Far easier to visit, and much less widely known, the calendar stones lie on a plateau beneath their two famous neighbours and, provided it is sunny, mark the passage of time each equinox (courtesy of a refracted, coin-sized shaft of light that creeps across the bottom of one of the rocks just after midday). Follow this link for a fuller explanation courtesy of the venerable George Evans.
When was the transmitter erected? The 171 ft. Ultra High Frequency (UHF) TV and radio transmitter on top of The Wrekin was opened by the BBC in 1975 and is the main station for Shropshire and the Marches. Click here for more background on the facility and the decade–long search to find a suitable site for broadcasting to the region and beyond.
Where is the Wrekin Beacon? The modern day beacon is a blinking red light situated on the transmitter mast but this wasn’t always the case. Search the Old Top (which lies northwest of the topograph and trig point) and you’ll soon come across the concrete foundations of the former incumbent, which was finally switched off in 1970. Evidence suggests the top of hill has served as a fiery outlier since at least Tudor times, and its role was famously reprised in Lord Macaulay’s stirring 19th Century ode to the defeat of the Spanish Armada, in which he elegantly described as ‘streamed on the wind, The Wrekin’s crest of light’ when forewarning of the flotilla’s arrival.
Who were the Cornovii? The Cornovii were a Celtic tribe that controlled a large, pre-Roman kingdom that stretched from the Wirral to the borders of modern day south Shropshire. The Wrekin was its principal hillfort and the well-preserved remains of a structure that was begun around 1000 BC encircle the top of the landmark to this day. The most apparent features of this Scheduled Ancient Monument are probably its inner and outer entrances (Hell Gate and Heaven Gate), which continue to permit access to the summit for visitors travelling along the main track to the hill.
Was The Wrekin invaded by the Romans? Despite the appearance of several local signs to the contrary, there is, save for an excavated javelin head, no evidence the Romans stormed the hill when they arrived in the area in the spring of 47AD. Whatever the course of history actually was, what we do know is that the Cornovii eventually relocated to the Roman camp-cum-town at Virocnium-Cornoviorum (Viroconium of the Cornovii), where they remained until around 500 AD, when the settlement, which had long since been vacated by the Romans, was destroyed by fire.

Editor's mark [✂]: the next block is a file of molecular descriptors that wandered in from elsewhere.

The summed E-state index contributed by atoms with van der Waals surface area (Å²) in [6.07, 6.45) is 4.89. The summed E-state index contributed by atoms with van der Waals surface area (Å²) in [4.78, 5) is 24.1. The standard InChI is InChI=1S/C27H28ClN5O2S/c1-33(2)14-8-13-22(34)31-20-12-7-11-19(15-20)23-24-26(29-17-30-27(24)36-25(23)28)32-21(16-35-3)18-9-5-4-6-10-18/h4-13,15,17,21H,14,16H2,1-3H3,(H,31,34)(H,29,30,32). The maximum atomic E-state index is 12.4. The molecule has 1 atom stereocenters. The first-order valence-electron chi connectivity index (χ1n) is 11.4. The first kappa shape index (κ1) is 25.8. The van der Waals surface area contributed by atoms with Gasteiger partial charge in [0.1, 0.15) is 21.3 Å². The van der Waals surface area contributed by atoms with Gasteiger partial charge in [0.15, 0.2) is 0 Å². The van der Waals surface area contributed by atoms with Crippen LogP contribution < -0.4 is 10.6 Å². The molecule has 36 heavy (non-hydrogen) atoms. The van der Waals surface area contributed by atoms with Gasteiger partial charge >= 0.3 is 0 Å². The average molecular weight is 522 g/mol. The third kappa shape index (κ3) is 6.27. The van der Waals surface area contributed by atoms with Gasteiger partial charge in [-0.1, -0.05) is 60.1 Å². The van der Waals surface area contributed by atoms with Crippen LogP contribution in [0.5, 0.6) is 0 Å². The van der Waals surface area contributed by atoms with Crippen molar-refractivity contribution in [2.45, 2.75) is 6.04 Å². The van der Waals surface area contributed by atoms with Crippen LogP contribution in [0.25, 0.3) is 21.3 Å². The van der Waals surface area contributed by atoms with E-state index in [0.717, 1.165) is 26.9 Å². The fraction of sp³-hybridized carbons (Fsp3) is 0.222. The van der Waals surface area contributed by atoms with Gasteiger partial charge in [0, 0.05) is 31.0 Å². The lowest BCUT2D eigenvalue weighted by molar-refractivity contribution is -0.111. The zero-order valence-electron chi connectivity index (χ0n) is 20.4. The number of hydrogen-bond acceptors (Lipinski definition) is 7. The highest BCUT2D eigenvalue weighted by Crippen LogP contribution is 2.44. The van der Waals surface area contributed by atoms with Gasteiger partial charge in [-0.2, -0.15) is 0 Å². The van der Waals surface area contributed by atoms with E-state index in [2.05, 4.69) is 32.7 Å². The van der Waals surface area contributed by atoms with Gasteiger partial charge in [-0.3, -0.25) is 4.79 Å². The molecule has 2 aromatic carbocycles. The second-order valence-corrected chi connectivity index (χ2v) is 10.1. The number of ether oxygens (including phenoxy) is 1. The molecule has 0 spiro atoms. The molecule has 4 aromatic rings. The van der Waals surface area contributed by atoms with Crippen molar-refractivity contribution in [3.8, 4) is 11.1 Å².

How large is the Wrekin Forest: at its greatest extent, the medieval Royal Forest of Mount Gilbert (for The Wrekin was renamed by the Normans, reputedly in honour of a local hermit) extended for over 120 square miles from the outskirts of Shrewsbury to Sheriffhales. However, much of the territory encompassed large areas with no forest cover at all and was effectively included in order to allow the Crown to raise money in an era before taxation. Although it lacks a definitive boundary, the modern day equivalent is based on a management plan devised by Shropshire Wildlife Trust and extends southwards from the edge of Wellington to the River Severn at Buildwas.
Deer culling: deer have been part of the local forest landscape for at least a thousand years (depending on whether you believe they were introduced by the Romans or the Normans). The southern half of the hill is still commercially forested by the Raby Estate and the browsing activity of deer can be potentially damaging to young trees. For that reason, the population is controlled by the landowner.
Where has the Forest Glen Pavilion gone? Between 1889 and 1993, the Forest Glen pavilion served generations of famished Wrekin visitors with ‘teas and luncheons’. After its closure, the pavilion was removed to Blists Hill museum at Coalport, where it has since been erected (hands up if you’d like it back!). The site is now maintained by Shropshire Wildlife Trust (which also manages The Ercall and Limekiln Wood Local Nature Reserve, while refreshments are still available at the Halfway House on the main track up the hill.
So, where are the toilets? In short there aren’t any! The local ‘facilities’ opposite the Forest Glen car park were demolished by Telford and Wrekin Borough Council a number of years ago and not replaced. If you think the situation is unacceptable — and many do — why not address your complaints to the unitary authority.